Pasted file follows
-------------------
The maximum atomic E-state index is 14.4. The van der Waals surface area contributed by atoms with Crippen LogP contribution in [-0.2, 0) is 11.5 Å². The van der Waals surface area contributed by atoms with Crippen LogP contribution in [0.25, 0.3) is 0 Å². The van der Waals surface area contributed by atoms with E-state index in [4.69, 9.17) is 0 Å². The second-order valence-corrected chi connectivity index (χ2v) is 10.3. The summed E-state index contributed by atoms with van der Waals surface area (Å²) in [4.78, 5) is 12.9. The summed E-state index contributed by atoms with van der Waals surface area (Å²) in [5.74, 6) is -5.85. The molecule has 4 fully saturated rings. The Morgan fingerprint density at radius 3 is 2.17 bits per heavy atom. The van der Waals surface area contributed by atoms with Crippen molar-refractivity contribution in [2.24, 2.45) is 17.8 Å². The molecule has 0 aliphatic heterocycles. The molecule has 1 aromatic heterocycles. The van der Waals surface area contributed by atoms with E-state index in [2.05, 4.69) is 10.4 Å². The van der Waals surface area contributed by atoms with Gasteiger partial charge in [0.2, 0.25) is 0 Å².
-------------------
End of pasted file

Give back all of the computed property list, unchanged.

The maximum atomic E-state index is 14.4. The van der Waals surface area contributed by atoms with Crippen LogP contribution in [-0.2, 0) is 11.5 Å². The van der Waals surface area contributed by atoms with Crippen LogP contribution in [0.25, 0.3) is 0 Å². The van der Waals surface area contributed by atoms with E-state index in [4.69, 9.17) is 0 Å². The second-order valence-corrected chi connectivity index (χ2v) is 10.3. The summed E-state index contributed by atoms with van der Waals surface area (Å²) in [4.78, 5) is 12.9. The summed E-state index contributed by atoms with van der Waals surface area (Å²) in [5.74, 6) is -5.85. The molecule has 4 fully saturated rings. The Morgan fingerprint density at radius 3 is 2.17 bits per heavy atom. The van der Waals surface area contributed by atoms with Crippen molar-refractivity contribution in [2.24, 2.45) is 17.8 Å². The molecule has 0 aliphatic heterocycles. The molecule has 1 aromatic heterocycles. The van der Waals surface area contributed by atoms with E-state index in [2.05, 4.69) is 10.4 Å². The van der Waals surface area contributed by atoms with Gasteiger partial charge in [0.2, 0.25) is 0 Å².